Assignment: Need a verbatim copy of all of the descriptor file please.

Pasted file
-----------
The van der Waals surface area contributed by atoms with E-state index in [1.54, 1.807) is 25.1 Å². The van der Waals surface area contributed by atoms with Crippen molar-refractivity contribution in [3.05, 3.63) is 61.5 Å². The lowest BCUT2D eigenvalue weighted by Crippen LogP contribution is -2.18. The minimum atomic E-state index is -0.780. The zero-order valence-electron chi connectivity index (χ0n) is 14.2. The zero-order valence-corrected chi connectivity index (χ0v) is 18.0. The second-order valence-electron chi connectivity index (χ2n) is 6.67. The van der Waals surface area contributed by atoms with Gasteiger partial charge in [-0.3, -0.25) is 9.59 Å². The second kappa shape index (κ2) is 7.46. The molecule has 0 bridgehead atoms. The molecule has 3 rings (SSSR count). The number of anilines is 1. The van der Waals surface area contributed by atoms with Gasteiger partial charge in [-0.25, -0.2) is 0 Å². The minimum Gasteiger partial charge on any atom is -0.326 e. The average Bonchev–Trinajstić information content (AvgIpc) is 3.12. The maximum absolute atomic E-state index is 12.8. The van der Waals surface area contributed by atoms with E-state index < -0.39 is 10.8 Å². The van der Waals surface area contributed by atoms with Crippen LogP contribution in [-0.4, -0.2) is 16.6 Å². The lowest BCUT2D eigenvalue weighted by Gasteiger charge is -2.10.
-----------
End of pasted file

The van der Waals surface area contributed by atoms with E-state index in [1.54, 1.807) is 25.1 Å². The van der Waals surface area contributed by atoms with Crippen molar-refractivity contribution in [3.05, 3.63) is 61.5 Å². The lowest BCUT2D eigenvalue weighted by Crippen LogP contribution is -2.18. The minimum atomic E-state index is -0.780. The zero-order valence-electron chi connectivity index (χ0n) is 14.2. The zero-order valence-corrected chi connectivity index (χ0v) is 18.0. The second-order valence-electron chi connectivity index (χ2n) is 6.67. The van der Waals surface area contributed by atoms with Gasteiger partial charge in [-0.3, -0.25) is 9.59 Å². The second kappa shape index (κ2) is 7.46. The molecule has 0 bridgehead atoms. The molecule has 3 rings (SSSR count). The number of anilines is 1. The van der Waals surface area contributed by atoms with Gasteiger partial charge in [-0.25, -0.2) is 0 Å². The minimum Gasteiger partial charge on any atom is -0.326 e. The average Bonchev–Trinajstić information content (AvgIpc) is 3.12. The maximum absolute atomic E-state index is 12.8. The van der Waals surface area contributed by atoms with E-state index < -0.39 is 10.8 Å². The van der Waals surface area contributed by atoms with Crippen LogP contribution in [-0.4, -0.2) is 16.6 Å². The lowest BCUT2D eigenvalue weighted by Gasteiger charge is -2.10.